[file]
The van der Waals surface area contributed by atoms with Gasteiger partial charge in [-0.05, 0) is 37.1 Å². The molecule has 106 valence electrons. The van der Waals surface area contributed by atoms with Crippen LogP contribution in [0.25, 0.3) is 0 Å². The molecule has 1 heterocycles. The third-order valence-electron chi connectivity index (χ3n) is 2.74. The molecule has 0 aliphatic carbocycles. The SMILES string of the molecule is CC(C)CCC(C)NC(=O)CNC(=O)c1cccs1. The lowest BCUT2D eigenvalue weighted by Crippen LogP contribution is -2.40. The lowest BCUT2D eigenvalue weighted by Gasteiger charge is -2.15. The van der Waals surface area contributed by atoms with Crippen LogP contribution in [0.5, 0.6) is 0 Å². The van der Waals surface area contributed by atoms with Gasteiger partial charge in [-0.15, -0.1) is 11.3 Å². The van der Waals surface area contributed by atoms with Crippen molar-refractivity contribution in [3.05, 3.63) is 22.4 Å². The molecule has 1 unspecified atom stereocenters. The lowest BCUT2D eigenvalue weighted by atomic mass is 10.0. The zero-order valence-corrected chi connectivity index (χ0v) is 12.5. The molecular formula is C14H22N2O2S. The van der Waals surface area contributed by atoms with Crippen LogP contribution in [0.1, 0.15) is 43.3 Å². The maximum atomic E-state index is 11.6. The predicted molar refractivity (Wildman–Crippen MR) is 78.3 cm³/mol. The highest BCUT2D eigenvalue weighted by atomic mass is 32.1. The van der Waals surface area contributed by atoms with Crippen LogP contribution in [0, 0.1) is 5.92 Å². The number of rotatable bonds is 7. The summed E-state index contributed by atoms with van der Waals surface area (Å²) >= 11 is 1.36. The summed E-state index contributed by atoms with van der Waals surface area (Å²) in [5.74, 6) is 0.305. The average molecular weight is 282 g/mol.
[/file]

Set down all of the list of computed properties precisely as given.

The van der Waals surface area contributed by atoms with Gasteiger partial charge in [-0.05, 0) is 37.1 Å². The molecule has 106 valence electrons. The van der Waals surface area contributed by atoms with Crippen LogP contribution in [0.25, 0.3) is 0 Å². The molecule has 1 heterocycles. The third-order valence-electron chi connectivity index (χ3n) is 2.74. The molecule has 0 aliphatic carbocycles. The SMILES string of the molecule is CC(C)CCC(C)NC(=O)CNC(=O)c1cccs1. The lowest BCUT2D eigenvalue weighted by Crippen LogP contribution is -2.40. The lowest BCUT2D eigenvalue weighted by Gasteiger charge is -2.15. The van der Waals surface area contributed by atoms with Crippen LogP contribution in [0.5, 0.6) is 0 Å². The van der Waals surface area contributed by atoms with Gasteiger partial charge in [-0.15, -0.1) is 11.3 Å². The van der Waals surface area contributed by atoms with Crippen molar-refractivity contribution in [3.05, 3.63) is 22.4 Å². The molecule has 1 unspecified atom stereocenters. The lowest BCUT2D eigenvalue weighted by atomic mass is 10.0. The zero-order valence-corrected chi connectivity index (χ0v) is 12.5. The molecular formula is C14H22N2O2S. The van der Waals surface area contributed by atoms with Crippen LogP contribution in [0.1, 0.15) is 43.3 Å². The maximum atomic E-state index is 11.6. The predicted molar refractivity (Wildman–Crippen MR) is 78.3 cm³/mol. The highest BCUT2D eigenvalue weighted by atomic mass is 32.1. The van der Waals surface area contributed by atoms with Crippen LogP contribution in [0, 0.1) is 5.92 Å². The number of rotatable bonds is 7. The summed E-state index contributed by atoms with van der Waals surface area (Å²) >= 11 is 1.36. The summed E-state index contributed by atoms with van der Waals surface area (Å²) in [5.74, 6) is 0.305. The average molecular weight is 282 g/mol.